I worked on a test to figure out how much bend the rail had which would affect a lasers zero, so I hung a 10lb and 25lb weight 5 times from the very end of the rail. 25lb-force is way more than y’all should ever have to rest on your rail when firing, but I wanted to over-exaggerate the problem to get more scaleable results. My test was as follows: measuring my original lasers zero in relation to my optics zero, adding 10lbs to the end of the rail and measuring the deflection, adding 25lbs and measuring the deflection, measuring the zero of the laser with no weight to observe any shift, and then repeating the process 5 times. I found that over the first 3 intervals my lasers zero continually shifted down to a total of 0.5 inches at 40ft or the equivalent of a 3.6 MOA shift. After the first three trials, my shifted zero stayed the same after adding and removing the weights. This makes me think that it may be best to bend the rail upwards as you would do resting it on a barricade multiple times after installing the rail before originally zeroing the laser and this should help it hold true. The weights I attached pulled down where all the barricade shooting I have done over the past few years would have been pushing the rail up. This may explain part of the reason my zero held with minimal POI shift until this test.

Midwest Industries 10.5” Combat Rail
25lb dumbbell for testing lasers POI shift

During the testing, while adding the 10 and 25-pound weights at the end of the 10.5” rail, I averaged getting .50” (3.6 MOA) of deflection at 40ft for 10 pounds, and 1.51” (10.8 MOA) of deflection with 25lbs. For those not familiar with bending moments, the location the weight is applied makes a huge difference in how much flex a beam or rail will have. To give a fair comparison between different rails, the weight would need to be placed at the exact same location or accounted for with statics equations. Also, for help mitigating POI shift when shooting, the closer to the magwell you rest your handguard on, the less it will flex.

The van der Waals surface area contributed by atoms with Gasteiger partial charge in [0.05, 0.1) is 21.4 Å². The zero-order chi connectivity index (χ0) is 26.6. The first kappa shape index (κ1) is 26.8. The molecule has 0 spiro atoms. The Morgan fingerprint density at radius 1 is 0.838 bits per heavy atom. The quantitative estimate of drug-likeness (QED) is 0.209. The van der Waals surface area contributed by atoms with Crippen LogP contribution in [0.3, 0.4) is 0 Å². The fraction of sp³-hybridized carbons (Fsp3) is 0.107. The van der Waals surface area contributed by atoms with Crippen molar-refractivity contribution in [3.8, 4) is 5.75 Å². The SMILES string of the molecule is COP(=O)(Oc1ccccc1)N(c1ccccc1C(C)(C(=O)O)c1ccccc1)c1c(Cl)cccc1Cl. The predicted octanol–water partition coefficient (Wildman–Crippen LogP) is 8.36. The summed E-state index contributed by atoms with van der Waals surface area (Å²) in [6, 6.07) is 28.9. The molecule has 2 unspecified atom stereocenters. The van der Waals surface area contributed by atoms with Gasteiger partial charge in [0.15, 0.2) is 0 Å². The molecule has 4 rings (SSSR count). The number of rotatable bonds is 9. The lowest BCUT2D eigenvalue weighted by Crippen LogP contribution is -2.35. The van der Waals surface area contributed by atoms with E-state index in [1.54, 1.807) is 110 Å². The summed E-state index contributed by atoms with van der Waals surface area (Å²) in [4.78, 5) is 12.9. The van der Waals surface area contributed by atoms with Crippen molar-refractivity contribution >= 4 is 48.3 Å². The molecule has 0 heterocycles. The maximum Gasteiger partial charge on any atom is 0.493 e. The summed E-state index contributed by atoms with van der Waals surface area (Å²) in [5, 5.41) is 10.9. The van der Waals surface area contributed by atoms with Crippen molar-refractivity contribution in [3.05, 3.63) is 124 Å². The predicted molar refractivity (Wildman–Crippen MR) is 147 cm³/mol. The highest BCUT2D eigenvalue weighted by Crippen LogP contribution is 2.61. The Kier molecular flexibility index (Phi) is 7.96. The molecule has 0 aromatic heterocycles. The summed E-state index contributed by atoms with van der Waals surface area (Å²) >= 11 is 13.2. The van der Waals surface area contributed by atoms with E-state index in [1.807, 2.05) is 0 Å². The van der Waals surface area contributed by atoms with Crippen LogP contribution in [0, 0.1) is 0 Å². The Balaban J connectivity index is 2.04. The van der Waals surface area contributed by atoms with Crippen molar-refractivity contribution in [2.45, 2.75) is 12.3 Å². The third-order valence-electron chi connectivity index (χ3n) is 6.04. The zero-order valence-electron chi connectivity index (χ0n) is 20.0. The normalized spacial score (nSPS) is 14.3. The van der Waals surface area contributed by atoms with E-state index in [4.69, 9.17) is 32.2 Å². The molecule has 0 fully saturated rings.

Midwest Industries 10.5” Combat Rail
Measurements from 40ft

Aesthetically, the Combat Rail looks great. From the clean type 3 anodized coating to the slim M-Lok body featuring grooves at each M-Lok intersection, I am a fan.

Midwest Industries 10.5” Combat Rail
Top: Midwest Industries Night Fighter rail. Bottom: Midwest Industries Combat rail

Overall and especially for the price I have been very happy with the Midwest Industries Combat Rail. It has been reliable, affordable, lightweight, and looks great. Even though there can be some bend in the rail that can affect a lasers zero when pressing hard into a barricade, it held up for me great after years of use. Currently, the 10.5” combat rail has an MSRP of $169.95 and you can find more information or purchase it on Midwest Industries website here.

Midwest Industries also provides the Combat Rail with all of the following lengths and installed weights which include the barrel nut and hardware:

4.5” 5.3 oz

6” 6.2 oz

7″ 6.8 oz

8” 7.3 oz

9.25” 8 oz

9.5” 8.3 oz

10.5” 8.7 oz

11.5” 9.3 oz

12.625” 9.9 oz

13.375” 10.5 oz

14” 10.8 oz

15” 11.4 oz

17.5” 13 oz